Perez took no prisoners in the Principality © XPB
But it is fair to say that there is a time limit to how long he can be forgiven his indiscretions and must show slightly better judgement, even if there's no problem with him continuing to challenge drivers who seem to believe they can leave the door wide open and not be attacked.
The McLaren is still a midfield car, and not exactly at home on the bumps it will encounter in Montreal. But it's an unusual circuit and could allow the team to overachieve.
A repeat of Perez's podium of last year is optimistic, but a decent finish could well be on the cards. A clean, good finish would be even better.
During Friday practice, each team will have two sets of the modified Pirelli tyres that are set to be used from Silverstone onwards.
The new rubber is designed to wipe out the rear delaminations that have led to tyres losing their tread, something that Paul di Resta experienced in Spain and Hamilton in Bahrain.
To achieve this, Pirelli has replaced the new-for-2013 steel belt pack with the kevlar one used for the previous two seasons. The compounds remain unchanged, while the front tyres are untouched.
Inevitably, the change to the rubber will help some more than others, so expect some interesting responses to the new rubber on Friday night in Montreal.
PRESSURE BUILDING ON GROSJEAN
Romain Grosjean was very fast at times in Monaco, but he also showed a frustrating propensity for thumping walls and other drivers. Twice he shunted heavily in free practice, which was followed by rear-ending Daniel Ricciardo's Toro Rosso on the run to the chicane in the race.
Grosjean's speed was married to a propensity for contact in Monaco © XPB
Few doubt that Grosjean has the speed to compete at the sharp end in F1, but his failure to deliver consistently this year is a big worry.
His position is under review at regular intervals and he can't rely on the odd great performance, such as his Bahrain podium, to ensure he stays on. Breathing down his neck is GP2 champion David Valsecchi, who has done some days in an old car to ensure he is prepared should he be required to step in.
Team principal Eric Boullier was asked after the Monaco GP whether Valsecchi had a chance of being drafted in. His reply was the concerning "not yet..."
Grosjean finished a career-best second in Canada last year. Repeating that, or going one better, could not come at a better time.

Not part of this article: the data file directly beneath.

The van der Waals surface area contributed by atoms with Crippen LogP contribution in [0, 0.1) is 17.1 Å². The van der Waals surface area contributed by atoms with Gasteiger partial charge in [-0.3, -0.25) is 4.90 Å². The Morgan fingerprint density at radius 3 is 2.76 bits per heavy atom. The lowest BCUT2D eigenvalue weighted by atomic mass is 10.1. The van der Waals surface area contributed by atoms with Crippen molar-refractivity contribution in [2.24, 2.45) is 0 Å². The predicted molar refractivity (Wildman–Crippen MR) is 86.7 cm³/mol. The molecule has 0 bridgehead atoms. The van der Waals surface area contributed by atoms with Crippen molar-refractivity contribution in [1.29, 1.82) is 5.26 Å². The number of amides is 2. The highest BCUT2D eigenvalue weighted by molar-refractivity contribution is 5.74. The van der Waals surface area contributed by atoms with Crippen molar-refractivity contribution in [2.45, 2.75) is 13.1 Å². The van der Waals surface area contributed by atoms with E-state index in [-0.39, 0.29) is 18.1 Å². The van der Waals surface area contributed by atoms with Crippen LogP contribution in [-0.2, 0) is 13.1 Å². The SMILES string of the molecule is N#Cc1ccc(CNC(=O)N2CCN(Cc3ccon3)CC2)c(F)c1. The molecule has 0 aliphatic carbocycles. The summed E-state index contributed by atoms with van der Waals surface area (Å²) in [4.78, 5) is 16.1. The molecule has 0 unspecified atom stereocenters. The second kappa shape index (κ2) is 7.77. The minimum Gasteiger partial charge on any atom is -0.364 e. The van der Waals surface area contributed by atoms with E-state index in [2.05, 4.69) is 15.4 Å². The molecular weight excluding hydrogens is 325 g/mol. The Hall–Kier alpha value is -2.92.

THE SHADOW OF THE TYRE TEST
It's impossible even to think about F1 without the controversial Mercedes tyre test, conducted at Barcelona the week after the Spanish Grand Prix, rearing its ugly head.
With question marks still hanging over the legality of the test, there is sure to be plenty of paddock comment about what happened, not to mention the fact that Ferrari has been revealed to have conducted 1000kms of testing for Pirelli using a 2011 machine at the same circuit.
This one is set to run and run...
Get back on track. Join today for unlimited access to all Autosport news and features.
Are you an Autosport magazine subscriber? Activate your online account
Your Autosport Plus membership includes:
- Unlimited access to Autosport's news - no monthly cap.
- Read the best motorsport features, analysis and opinion.
- Explore Forix, our comprehensive motorsport stats database.
- Choose from monthly, yearly and two-yearly packages.
Edd Straw is Editor-in-Chief of Autosport, overseeing both print and digital versions of the brand. Edd has worked for Autosport since joining as a junior reporter in 2002. He became Editor in November 2014, having previously worked as National Editor, News Editor and Grand Prix Editor.
Originally from Guernsey in the Channel Islands, he joined Autosport shortly after graduating from university. He went on to cover a wide range of categories from club motorsport to the World Touring Car Championship and Le Mans to Formula 3 before switching to F1 full-time at the 2008 French Grand Prix. He continues to cover a range of international events in his position as Editor-in-Chief.
In his spare time, he was formerly a club racer whose abilities did not match his enthusiasm in a variety of categories.